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Beyond the Paycheck: Unveiling Persistent Challenges for Women in the Workplace

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Lizzie Tasker Press Releases, Blog

​As we celebrate International Women's Day and acknowledge the progress made in promoting workplace equality, it's crucial to shed light on persistent challenges faced by women beyond the paycheck. While strides have been made in narrowing the gender pay gap, there are still areas where inequality persists. Recruitment agency Ambitions Personnel share their advice for employers on key International Women’s Day topics to create a more equal workplace.

When speaking about gender inequalities, the gender pay gap is often mentioned. What was once a big difference in pay has slowly narrowed over the past decade. Since it has been brought to the attention of leaders and employers that women should be paid the same wage as men in the same position, changes have been made to ensure this. Data from the Office for National Statistics shows that over the last decade, the pay gap has fallen by approximately a quarter among full-time employees, and in April 2023, it stood at 7.7%. However, there is still a large difference in the gender pay gap between employees aged 40 years and over and those under 40 years, which shows that more work still needs to be done to continue to close this gap.

Topics which contribute to the pay gap and that aren’t always spoken about due to fear of embarrassment or shame, among other reasons, are inequalities regarding menstrual leave, maternity leave and menopause. However, addressing these issues is essential to bring about meaningful change. Like with the gender pay gap, initiating open conversations is crucial to raise awareness and encourage employers to consider and rectify these disparities.

Menstrual Leave

In May 2022, Spain marked a significant step towards recognising the challenges women face during their periods by giving its workers paid menstrual leave, offering optional sick leave of three days per month for workers who suffer from severe period pain. The move prompted campaigners and charities to call for the UK to follow suit, offering menstrual leave as separate from ordinary sick leave. When YouGov asked the British public, results showed that they were narrowly in favour of offering menstrual leave in the UK, with 45% of women supporting the idea compared to 39% of men. The survey also revealed that two-thirds of working women have never taken time off for period pain, including 40% of those who regularly get pain bad enough that it affects their ability to work.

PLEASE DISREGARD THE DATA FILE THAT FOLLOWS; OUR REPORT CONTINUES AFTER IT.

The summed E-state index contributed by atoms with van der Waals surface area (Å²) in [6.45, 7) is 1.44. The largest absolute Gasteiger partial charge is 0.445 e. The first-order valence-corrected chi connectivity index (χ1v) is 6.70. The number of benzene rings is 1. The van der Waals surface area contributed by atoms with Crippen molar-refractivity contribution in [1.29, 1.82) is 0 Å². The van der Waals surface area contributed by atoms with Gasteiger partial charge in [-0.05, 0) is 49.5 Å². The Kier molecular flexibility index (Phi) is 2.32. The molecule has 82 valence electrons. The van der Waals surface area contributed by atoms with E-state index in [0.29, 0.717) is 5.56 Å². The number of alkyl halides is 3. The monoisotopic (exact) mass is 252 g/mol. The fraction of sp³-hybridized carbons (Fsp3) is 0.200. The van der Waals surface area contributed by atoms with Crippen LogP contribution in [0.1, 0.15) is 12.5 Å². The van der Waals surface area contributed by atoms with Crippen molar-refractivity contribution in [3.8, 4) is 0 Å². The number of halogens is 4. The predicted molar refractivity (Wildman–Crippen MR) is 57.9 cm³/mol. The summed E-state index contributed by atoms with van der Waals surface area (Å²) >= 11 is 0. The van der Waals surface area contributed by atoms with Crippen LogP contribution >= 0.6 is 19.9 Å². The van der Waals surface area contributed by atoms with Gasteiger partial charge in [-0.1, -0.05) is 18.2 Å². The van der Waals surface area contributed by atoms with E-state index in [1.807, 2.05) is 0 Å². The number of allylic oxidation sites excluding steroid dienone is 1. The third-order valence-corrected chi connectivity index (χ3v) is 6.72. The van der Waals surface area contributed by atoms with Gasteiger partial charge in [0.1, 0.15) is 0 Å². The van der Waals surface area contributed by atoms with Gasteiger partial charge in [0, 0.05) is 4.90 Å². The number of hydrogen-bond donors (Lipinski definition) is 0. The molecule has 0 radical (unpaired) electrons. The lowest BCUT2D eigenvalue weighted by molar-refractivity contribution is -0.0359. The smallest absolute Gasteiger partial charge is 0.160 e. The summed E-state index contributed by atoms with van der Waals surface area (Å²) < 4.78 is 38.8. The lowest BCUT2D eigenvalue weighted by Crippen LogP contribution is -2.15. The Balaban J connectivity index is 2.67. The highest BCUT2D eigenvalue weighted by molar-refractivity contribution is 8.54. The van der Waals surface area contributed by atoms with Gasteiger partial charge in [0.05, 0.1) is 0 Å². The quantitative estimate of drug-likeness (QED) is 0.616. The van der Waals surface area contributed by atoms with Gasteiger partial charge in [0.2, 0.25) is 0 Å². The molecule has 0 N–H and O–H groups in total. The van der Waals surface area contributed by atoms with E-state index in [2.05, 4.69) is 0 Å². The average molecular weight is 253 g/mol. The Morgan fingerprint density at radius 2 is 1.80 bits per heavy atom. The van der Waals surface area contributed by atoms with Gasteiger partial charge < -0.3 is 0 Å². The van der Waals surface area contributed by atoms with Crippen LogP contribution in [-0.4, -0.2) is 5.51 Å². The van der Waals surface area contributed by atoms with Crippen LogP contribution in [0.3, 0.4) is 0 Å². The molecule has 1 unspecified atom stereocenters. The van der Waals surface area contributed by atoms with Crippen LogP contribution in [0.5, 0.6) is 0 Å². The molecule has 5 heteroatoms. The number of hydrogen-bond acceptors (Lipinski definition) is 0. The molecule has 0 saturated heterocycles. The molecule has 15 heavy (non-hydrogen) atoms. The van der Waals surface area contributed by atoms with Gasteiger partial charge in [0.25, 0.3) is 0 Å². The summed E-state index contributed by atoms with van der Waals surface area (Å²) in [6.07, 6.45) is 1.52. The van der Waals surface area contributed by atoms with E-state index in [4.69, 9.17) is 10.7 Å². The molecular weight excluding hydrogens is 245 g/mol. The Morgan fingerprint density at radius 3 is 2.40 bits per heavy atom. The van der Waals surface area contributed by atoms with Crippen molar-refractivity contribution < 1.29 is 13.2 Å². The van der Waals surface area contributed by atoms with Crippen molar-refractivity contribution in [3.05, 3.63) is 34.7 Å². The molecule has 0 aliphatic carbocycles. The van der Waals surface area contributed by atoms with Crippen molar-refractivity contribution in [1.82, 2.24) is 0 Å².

Ambitions Personnel say: “For many women, the decision not to take time off for period pain is influenced by societal stigmas that downplay the severity of menstrual discomfort. The prevalent notion that "it can't be that bad" often leaves women feeling unsupported and hesitant to express their needs in the workplace. This reluctance can also be fuelled by the fear of not being perceived as a reliable employee and missing out on progression opportunities. The result is a workforce that silently endures pain, impacting their overall effectiveness. Recognising the workforce's diverse needs, particularly regarding women's health, is an essential responsibility for employers. By demonstrating understanding and offering flexible working arrangements, employers empower their female staff to manage their health without compromising their professional standing.”